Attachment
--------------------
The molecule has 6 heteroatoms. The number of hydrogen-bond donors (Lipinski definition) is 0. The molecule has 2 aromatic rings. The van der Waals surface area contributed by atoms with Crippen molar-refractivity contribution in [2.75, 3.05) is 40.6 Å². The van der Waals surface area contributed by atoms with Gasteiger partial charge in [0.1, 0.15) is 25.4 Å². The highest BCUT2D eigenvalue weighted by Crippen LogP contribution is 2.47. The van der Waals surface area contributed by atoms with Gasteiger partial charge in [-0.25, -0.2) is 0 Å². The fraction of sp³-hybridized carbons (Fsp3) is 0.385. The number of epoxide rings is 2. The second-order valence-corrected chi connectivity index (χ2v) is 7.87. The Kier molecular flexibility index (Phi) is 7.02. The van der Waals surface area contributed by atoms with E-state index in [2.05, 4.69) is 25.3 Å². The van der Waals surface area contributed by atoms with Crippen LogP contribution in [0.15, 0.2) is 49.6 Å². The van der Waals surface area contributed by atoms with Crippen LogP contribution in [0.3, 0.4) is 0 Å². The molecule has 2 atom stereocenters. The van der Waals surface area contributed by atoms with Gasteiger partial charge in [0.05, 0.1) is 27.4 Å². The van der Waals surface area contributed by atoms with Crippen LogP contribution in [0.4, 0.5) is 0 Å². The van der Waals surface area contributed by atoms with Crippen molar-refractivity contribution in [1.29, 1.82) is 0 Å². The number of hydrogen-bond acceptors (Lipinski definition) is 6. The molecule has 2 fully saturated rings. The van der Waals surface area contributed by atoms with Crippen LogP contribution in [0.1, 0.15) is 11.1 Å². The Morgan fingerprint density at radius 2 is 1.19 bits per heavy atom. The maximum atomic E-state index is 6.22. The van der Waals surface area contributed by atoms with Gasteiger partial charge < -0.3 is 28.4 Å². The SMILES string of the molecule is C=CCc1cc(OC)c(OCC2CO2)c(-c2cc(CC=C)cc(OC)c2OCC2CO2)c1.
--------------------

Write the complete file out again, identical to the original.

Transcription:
The molecule has 6 heteroatoms. The number of hydrogen-bond donors (Lipinski definition) is 0. The molecule has 2 aromatic rings. The van der Waals surface area contributed by atoms with Crippen molar-refractivity contribution in [2.75, 3.05) is 40.6 Å². The van der Waals surface area contributed by atoms with Gasteiger partial charge in [0.1, 0.15) is 25.4 Å². The highest BCUT2D eigenvalue weighted by Crippen LogP contribution is 2.47. The van der Waals surface area contributed by atoms with Gasteiger partial charge in [-0.25, -0.2) is 0 Å². The fraction of sp³-hybridized carbons (Fsp3) is 0.385. The number of epoxide rings is 2. The second-order valence-corrected chi connectivity index (χ2v) is 7.87. The Kier molecular flexibility index (Phi) is 7.02. The van der Waals surface area contributed by atoms with E-state index in [2.05, 4.69) is 25.3 Å². The van der Waals surface area contributed by atoms with Crippen LogP contribution in [0.15, 0.2) is 49.6 Å². The van der Waals surface area contributed by atoms with Crippen LogP contribution in [0.3, 0.4) is 0 Å². The molecule has 2 atom stereocenters. The van der Waals surface area contributed by atoms with Gasteiger partial charge in [0.05, 0.1) is 27.4 Å². The van der Waals surface area contributed by atoms with Crippen LogP contribution in [0.4, 0.5) is 0 Å². The van der Waals surface area contributed by atoms with Crippen molar-refractivity contribution in [1.29, 1.82) is 0 Å². The number of hydrogen-bond acceptors (Lipinski definition) is 6. The molecule has 2 fully saturated rings. The van der Waals surface area contributed by atoms with Crippen LogP contribution in [0.1, 0.15) is 11.1 Å². The Morgan fingerprint density at radius 2 is 1.19 bits per heavy atom. The maximum atomic E-state index is 6.22. The van der Waals surface area contributed by atoms with Gasteiger partial charge < -0.3 is 28.4 Å². The SMILES string of the molecule is C=CCc1cc(OC)c(OCC2CO2)c(-c2cc(CC=C)cc(OC)c2OCC2CO2)c1.